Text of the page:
After three demos, Spyrol is the first album from the Frankfurt based german band Elvenpath's first album. It is self-released and bare the same title as their prior demo (2007). The band started in 2001 and my first acquaintance with them was their second demo Gateways in 2004, and I heard potential in the band even if they had a long way left to go. The music is a mix of heavy metal and power metal, often in the eighties vein, and the opening track here, Burning Skies, is eighties metal to the bone. In addition, Burning Skies has a clear resemblance with Gamma Ray in the chorus.
The second track Priests Of War carries on with a hint of the eighties and I hear a lot of early Hammerfall in the sound here. And add a touch of Iron Maiden in the rhythm guitars and also Stormwarrior and you get a decent song. I do not know if that much has improved since the last time I heard Elvenpath, the twin guitars still work excellent, but the band has definitely become a more tight unit.
When I come to The Mask Of Sorrow, which has a bit of Accept mid-tempo in it, it is the first song that falls out of frame, and by now the vocals are starting to bug me. Even if Elvenpath has changed vocalist there is still room for improvement in that department, since the vocals could do with more power in the voice. The vocalist feels uncertain, it is as if he is whispering out the lyrics and has problems with holding a note and furthermore, he sounds too strained. If he only could sing out more, it would do the music more justice.
The fast and melodic track Angel Of Fire is true power metal in the best manner, and without a doubt my personal favourite here. It oozes of early Helloween and features some amazing guitars complete with Markus Grosskopf-sounding distinct and playful bass playing, and now the vocals actually work well. Why does he not sing like this all the time? This song is very good and outstanding on this album.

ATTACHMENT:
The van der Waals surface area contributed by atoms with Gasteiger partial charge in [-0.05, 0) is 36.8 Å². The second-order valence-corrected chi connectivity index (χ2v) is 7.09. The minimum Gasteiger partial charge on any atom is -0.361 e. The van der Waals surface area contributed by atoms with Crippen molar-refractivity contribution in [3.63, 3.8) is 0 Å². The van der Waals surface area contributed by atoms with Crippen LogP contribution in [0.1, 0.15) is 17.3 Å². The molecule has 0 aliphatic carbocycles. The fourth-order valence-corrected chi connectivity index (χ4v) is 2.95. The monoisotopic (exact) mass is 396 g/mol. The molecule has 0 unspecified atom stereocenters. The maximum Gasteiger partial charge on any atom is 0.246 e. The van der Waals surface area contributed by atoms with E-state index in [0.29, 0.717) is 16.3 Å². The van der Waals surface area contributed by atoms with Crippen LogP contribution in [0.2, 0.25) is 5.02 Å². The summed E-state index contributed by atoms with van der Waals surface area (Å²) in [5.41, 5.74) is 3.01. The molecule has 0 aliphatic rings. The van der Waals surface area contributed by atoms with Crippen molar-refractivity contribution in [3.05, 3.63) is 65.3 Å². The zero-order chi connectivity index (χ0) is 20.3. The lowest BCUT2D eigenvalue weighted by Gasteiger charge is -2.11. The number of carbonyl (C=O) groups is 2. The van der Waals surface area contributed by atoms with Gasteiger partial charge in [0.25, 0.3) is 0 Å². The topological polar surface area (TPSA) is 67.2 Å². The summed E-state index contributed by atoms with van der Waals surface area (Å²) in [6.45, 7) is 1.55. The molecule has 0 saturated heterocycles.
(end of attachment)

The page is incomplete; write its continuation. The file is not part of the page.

The track Northern Son is a tribute to Quorthon of Bathory fame, it is a slow and epic song which, despite the fact that it is very powerful, fails because of the vocals. The song does have a strong chorus, but is borderline cliché, though, and it easily feels a bit too much with this one. Last song to mention will be the instrumental Act The Innocent, this kind of Iron Maiden meets Running Wild turned out very well if you ask me.
Elvenpath show good capabilities with the song writing, but some songs could perhaps be better if they were not so lengthy. The band can perform, but even if they should perhaps work on the originality and the vocal department a bit more, there is however still much work left to do.
also review of: Gateways